• \$\begingroup\$ @PeterTaylor According to doc "AutoHotkey supports 64-bit signed integers, which range from -9223372036854775808 (-0x8000000000000000) to 9223372036854775807 (0x7FFFFFFFFFFFFFFF)." 10**8 is less than 9223372036854775807 and that is the reason I think it's okay. \$\endgroup\$
    – Avi
    Jan 2, 2014 at 11:49
  • \$\begingroup\$ 108 is fine, but you're computing 1.3...**(108), which is much much larger. \$\endgroup\$ Jan 2, 2014 at 14:11
  • \$\begingroup\$ @PeterTaylor I didn't thought P(n) for say n=100 can get that big. Yes, you are right. Ahk won't compute that. I will edit that. \$\endgroup\$
    – Avi
    Jan 3, 2014 at 3:40

Husk, 22 bytes


(Don't bother to) Try it online!: as many other answers this is extremely slow, so you won't see anything in the 60s TIO allows. Try this online instead! for a modified version that finds the first Perrin pseudoprime after 271440 (yes, it's 271441).


             ƒ(+d302Ẋ+    Recursive definition of the Perrin sequence:
                d302       Start with the digits of 302
               +           and append after them  
                    Ẋ+     the pairwise sums
             ƒ             of the sequence itself
            t             Drop the first value (we like counting from 1 in Husk)
         z%N              Compute each value modulo its index
       W¬                 Find the indices of 0s
      t                   Drop the fist one (0 mod 1 is 0, but for some reason
                           1 is not one of the required outputs)
  f                       Keep only those values
   o¬                     that are not
     ṗ                    primes
↑7                        Take the first 7 results

Haskell (169)

p=3:0:2:zipWith(+)p(tail p)
main=print.foldr k[]$zip[2..10^8].drop 2$p

p is an infite list producing the Perrin numbers, s is a simple sieve function, w contains all primes up to 10^8. k checks whether the pair (y,x) (where y is the Perrin number's index and x is the number itself) fulfils the condition and adds them to the list z. main folds k along the zip of the list [2..10^8] and the Perrin numbers (except for N=0 and N=1).

Don't run this program. It will generate the prime numbers first, which takes very, very, very long due to the inefficient sieve. Faster versions would use a wheel sieve and a binary search instead of the current linear search. Also, starting at around 10^5, garbage collection will eat up almost all productivity.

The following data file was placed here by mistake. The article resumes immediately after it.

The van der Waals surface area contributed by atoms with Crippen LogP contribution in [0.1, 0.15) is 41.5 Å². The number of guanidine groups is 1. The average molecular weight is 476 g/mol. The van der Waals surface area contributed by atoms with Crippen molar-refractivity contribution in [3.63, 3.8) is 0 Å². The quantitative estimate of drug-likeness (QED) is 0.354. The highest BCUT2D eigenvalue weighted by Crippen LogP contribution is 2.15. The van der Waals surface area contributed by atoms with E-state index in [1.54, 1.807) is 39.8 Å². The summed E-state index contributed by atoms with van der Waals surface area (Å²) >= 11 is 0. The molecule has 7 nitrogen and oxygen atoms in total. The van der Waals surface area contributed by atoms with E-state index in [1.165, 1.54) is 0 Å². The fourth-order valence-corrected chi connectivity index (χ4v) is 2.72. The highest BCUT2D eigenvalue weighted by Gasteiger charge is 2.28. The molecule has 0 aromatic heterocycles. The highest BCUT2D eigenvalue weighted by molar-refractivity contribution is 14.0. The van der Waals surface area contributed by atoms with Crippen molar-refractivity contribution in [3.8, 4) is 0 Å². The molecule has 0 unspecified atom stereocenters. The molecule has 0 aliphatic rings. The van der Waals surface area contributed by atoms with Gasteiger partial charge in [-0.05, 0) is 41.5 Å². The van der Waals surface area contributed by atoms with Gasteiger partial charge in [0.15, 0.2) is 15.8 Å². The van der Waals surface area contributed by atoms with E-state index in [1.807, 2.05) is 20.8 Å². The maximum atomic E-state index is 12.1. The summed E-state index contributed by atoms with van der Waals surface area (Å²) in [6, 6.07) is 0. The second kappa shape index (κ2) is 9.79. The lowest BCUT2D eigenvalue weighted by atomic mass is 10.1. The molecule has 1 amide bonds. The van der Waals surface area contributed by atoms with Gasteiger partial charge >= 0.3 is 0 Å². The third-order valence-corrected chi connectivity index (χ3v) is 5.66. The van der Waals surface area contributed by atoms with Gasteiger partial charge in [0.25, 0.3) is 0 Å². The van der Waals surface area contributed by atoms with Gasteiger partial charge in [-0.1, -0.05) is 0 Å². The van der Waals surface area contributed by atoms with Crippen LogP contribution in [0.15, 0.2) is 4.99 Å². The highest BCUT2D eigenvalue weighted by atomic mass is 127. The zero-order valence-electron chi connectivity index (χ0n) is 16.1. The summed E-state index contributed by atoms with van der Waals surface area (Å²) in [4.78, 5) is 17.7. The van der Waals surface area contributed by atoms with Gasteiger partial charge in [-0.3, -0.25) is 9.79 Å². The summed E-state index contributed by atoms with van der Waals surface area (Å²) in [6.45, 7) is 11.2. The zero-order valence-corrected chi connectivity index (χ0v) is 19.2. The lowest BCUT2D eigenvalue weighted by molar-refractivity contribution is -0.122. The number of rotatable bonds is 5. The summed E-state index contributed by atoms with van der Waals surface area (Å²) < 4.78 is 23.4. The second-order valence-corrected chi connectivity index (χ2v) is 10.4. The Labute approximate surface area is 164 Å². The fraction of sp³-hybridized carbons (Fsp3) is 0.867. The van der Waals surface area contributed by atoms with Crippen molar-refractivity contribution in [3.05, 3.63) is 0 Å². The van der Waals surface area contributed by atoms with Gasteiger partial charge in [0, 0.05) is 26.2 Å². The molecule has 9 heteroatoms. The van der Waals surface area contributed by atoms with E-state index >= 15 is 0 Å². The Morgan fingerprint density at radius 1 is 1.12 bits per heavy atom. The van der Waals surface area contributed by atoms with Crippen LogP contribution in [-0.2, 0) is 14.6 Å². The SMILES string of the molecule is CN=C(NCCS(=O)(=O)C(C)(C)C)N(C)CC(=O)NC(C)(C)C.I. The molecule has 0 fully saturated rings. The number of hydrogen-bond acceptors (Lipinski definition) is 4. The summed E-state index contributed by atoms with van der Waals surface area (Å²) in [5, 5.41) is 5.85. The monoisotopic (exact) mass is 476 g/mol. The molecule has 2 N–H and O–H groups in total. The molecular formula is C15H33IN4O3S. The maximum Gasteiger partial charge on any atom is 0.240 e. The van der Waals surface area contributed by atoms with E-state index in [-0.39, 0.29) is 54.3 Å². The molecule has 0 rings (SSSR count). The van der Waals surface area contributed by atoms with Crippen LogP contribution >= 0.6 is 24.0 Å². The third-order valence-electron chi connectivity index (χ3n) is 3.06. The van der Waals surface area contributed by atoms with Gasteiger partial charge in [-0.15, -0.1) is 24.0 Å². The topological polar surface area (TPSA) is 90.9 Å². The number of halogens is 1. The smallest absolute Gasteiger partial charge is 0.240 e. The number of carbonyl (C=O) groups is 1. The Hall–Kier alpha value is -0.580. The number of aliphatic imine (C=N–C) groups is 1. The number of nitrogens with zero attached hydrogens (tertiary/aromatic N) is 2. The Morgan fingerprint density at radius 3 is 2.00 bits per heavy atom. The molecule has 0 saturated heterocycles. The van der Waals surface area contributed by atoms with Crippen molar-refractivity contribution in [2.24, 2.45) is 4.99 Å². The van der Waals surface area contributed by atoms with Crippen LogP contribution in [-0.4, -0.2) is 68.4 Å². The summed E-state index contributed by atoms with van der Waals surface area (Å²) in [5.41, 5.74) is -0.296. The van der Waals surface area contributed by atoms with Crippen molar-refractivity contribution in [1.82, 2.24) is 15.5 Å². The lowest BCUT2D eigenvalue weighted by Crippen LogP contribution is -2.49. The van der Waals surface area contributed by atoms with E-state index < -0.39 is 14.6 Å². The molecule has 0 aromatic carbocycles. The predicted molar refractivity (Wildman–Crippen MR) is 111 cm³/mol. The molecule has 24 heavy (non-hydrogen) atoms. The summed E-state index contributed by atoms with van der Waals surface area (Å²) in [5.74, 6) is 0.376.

Perl 68

use ntheory":all";forcomposites{say if is_perrin_pseudoprime($_)}1e8

Takes 66 seconds on my macbook with the latest version, 6 minutes with previous one (that had no prefilters -- basically a sped up version of Arndt's Pari code).

Of course this is cheesy by using a module that does all the work in C. 88 lines of C with prefilters for faster operation, 28 lines if removing the filters and an optimization to avoid mulmod for small inputs.


Jelly, 30 bytes


Try it online!

Wildly inefficient, times out on TIO before printing anything.

How it works

Ø.’ịṖS;@    - Helper link. Takes a list l on the left
            - l is the list of previous Perrin numbers and the link appends the next Perrin number
Ø.’         - Yield [-1, 0]
    Ṗ       - Remove the last element of l
   ị        - Index into the cropped version of l
            - This gives the second and third elements from the end of l
     S      - Take the sum of these two
      ;@    - Append to l

Ø.Ḥ3;Ç⁸¡ị@‘ - Helper link. Takes an integer k on the left
            - This link takes an integer k and returns the kth Perrin number
Ø.          - Yield [0, 1]
  Ḥ         - Double to [0, 2]
   3;       - Prepend 3
      ⁸¡    - Do the following k times, operating on the list [3, 0 2]:
     Ç      -   Call the above helper link
          ‘ - Yield k+1
        ị@  - Take the 1-indexed (k+1)th index of this list

Ẓ=Ç%$Ɗ8#Ḋ   - Main link. Takes no arguments
     Ɗ8#    - Do the following over n = 0, 1, 2, ... until 8 values return True:
Ẓ           -   Is n prime?
    $       -   Group the previous two links and run over n:
  Ç         -     Get the nth Perrin number
   %        -     Modulo it by n
 =          -   Are the two values equal?
            -   The two values will either be equal if:
            -     n is prime and P(n) mod n = 1 or
            -     n is composite and P(n) mod n = 0 or
            -     n = 1
            -   The first is never true, therefore this only returns True if n is composite and P(n) mod n = 0 or n = 1
            - This returns [1, 271441, 904631, 16532714, 24658561, 27422714, 27664033, 46672291]
        Ḋ   - Remove 1 from this list